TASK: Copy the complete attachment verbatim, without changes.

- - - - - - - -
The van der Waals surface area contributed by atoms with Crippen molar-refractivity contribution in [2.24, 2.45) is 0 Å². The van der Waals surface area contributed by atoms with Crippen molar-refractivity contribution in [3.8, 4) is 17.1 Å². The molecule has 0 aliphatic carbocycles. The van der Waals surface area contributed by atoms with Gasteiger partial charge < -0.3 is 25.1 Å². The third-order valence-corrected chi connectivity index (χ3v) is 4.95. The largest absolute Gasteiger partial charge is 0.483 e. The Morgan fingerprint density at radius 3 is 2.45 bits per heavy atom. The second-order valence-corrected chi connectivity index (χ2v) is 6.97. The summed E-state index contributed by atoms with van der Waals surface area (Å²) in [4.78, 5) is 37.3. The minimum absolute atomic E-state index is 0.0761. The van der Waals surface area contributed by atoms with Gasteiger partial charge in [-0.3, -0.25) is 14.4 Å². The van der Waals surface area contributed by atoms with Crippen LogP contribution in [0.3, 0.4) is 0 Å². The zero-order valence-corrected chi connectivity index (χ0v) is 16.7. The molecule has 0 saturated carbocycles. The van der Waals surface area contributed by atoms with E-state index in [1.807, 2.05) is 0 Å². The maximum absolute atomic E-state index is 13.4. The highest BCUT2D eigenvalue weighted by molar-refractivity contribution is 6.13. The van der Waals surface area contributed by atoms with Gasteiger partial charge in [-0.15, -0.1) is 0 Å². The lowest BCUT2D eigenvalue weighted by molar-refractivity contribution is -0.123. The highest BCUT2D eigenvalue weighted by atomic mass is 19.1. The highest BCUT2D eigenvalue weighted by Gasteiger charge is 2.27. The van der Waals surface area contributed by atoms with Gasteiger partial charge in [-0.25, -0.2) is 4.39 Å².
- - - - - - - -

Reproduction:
The van der Waals surface area contributed by atoms with Crippen molar-refractivity contribution in [2.24, 2.45) is 0 Å². The van der Waals surface area contributed by atoms with Crippen molar-refractivity contribution in [3.8, 4) is 17.1 Å². The molecule has 0 aliphatic carbocycles. The van der Waals surface area contributed by atoms with Gasteiger partial charge < -0.3 is 25.1 Å². The third-order valence-corrected chi connectivity index (χ3v) is 4.95. The largest absolute Gasteiger partial charge is 0.483 e. The Morgan fingerprint density at radius 3 is 2.45 bits per heavy atom. The second-order valence-corrected chi connectivity index (χ2v) is 6.97. The summed E-state index contributed by atoms with van der Waals surface area (Å²) in [4.78, 5) is 37.3. The minimum absolute atomic E-state index is 0.0761. The van der Waals surface area contributed by atoms with Gasteiger partial charge in [-0.3, -0.25) is 14.4 Å². The van der Waals surface area contributed by atoms with Crippen LogP contribution in [0.3, 0.4) is 0 Å². The zero-order valence-corrected chi connectivity index (χ0v) is 16.7. The molecule has 0 saturated carbocycles. The van der Waals surface area contributed by atoms with E-state index in [1.807, 2.05) is 0 Å². The maximum absolute atomic E-state index is 13.4. The highest BCUT2D eigenvalue weighted by molar-refractivity contribution is 6.13. The van der Waals surface area contributed by atoms with Gasteiger partial charge in [-0.15, -0.1) is 0 Å². The lowest BCUT2D eigenvalue weighted by molar-refractivity contribution is -0.123. The highest BCUT2D eigenvalue weighted by atomic mass is 19.1. The highest BCUT2D eigenvalue weighted by Gasteiger charge is 2.27. The van der Waals surface area contributed by atoms with Gasteiger partial charge in [-0.25, -0.2) is 4.39 Å².